There are some things in this world that just bug the hell out of me.
One of those things is how cheap, nasty milk chocolate simply dominates the desert and candy industries. That garbage has only grown in popularity since I was a kid and it appears that no end is in site. I well remember a few years ago when my wife made a beautiful cheesecake and then dumped filthy, disgusting chocolate all over it.
I could have cried. I might have cried, in fact.
At any rate, the most vile invention in the already evil chocolate world is M&M's. That slop is the Chicken McNuggets of the chocolate world -- candy made with the cheapest crap available but one that has thrived thanks to an insidious marketing campaign.
Ah, but there's a nasty little secret to M&M's -- that particularly anti-American and environmentally unsound candy was originally developed by the Nazis. Yes, the Mars Company folks (those filthy dogs!) like to claim that stuff was made available to U.S. soldiers in World War II.
That's partially true. M&M's were developed by Hitler's Germany for the express purpose of crushing the morale of American troops. Thanks to a handy tool over at the Mars (those filthy dogs!) Internet site, I was able to design some custom M&M's so that they appear exactly as they did when Hitler and his boys were flinging them at our troops.
Yeah, that's right. Those horrible things were tossed at hungry American troops and bore such messages as "Sieg Hiel!" and "Hitler is great." Go ahead and take a look at the authentic reproductions of the original M&M's at the top of this post. The folks at Mars (those filthy dogs!) should be ashamed of themselves for participating in such madness and actively attempting to undermine the Allies.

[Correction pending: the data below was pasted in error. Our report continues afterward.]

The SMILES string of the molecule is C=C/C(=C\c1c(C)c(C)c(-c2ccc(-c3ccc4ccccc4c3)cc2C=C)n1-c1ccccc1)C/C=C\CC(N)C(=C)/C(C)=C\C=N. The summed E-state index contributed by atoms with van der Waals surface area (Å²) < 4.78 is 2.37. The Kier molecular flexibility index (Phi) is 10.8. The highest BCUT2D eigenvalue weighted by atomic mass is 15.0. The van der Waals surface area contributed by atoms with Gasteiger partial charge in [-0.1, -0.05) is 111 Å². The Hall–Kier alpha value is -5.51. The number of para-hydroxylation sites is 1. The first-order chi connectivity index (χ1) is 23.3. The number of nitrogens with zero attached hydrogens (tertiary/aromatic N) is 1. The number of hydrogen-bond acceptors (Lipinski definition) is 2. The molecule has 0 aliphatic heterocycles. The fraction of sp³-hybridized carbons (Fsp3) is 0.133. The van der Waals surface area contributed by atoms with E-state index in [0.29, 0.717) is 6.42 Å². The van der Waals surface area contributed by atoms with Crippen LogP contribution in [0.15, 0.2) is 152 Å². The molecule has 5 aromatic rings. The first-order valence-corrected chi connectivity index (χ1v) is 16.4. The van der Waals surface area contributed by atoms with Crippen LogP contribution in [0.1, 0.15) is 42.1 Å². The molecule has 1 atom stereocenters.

We all know that little Forrest Mars got in a spat with his daddy and sulked around Europe prior to World War II, right? The folks at Mars (those filthy dogs!) will tell you that Forrest came up with the Mars Bar and M&M's while he was throwing his hissy fit and he put those in production when he came back to the U.S.
That story is only half true. What was Forrest really doing in Europe? He was working on a candy bomb for the Nazis -- a treat that would explode when broken with a tooth and wipe out platoons of soldiers. We are somewhat fortunate that Forrest scrapped his candy bomb plans and fell back on simply making his evil, awful and nauseating M&M's.
He failed to make a candy bomb, so he went for the next best thing -- a piece of low-grade chocolate covered by the same candy shell that graces Drixoral tablets. The hard shell was essential, see, because it was durable enough so that the Nazis could stamp their propaganda directly on it.
Yeah, go ahead and call me crazy. However, just remember this -- whenever you eat an M&M, you're enjoying a treat that was developed by the Nazis. Don't fall for slick marketing campaigns featuring "cute" pieces of talking candy. Put down those M&M's and pick up a good, American treat instead.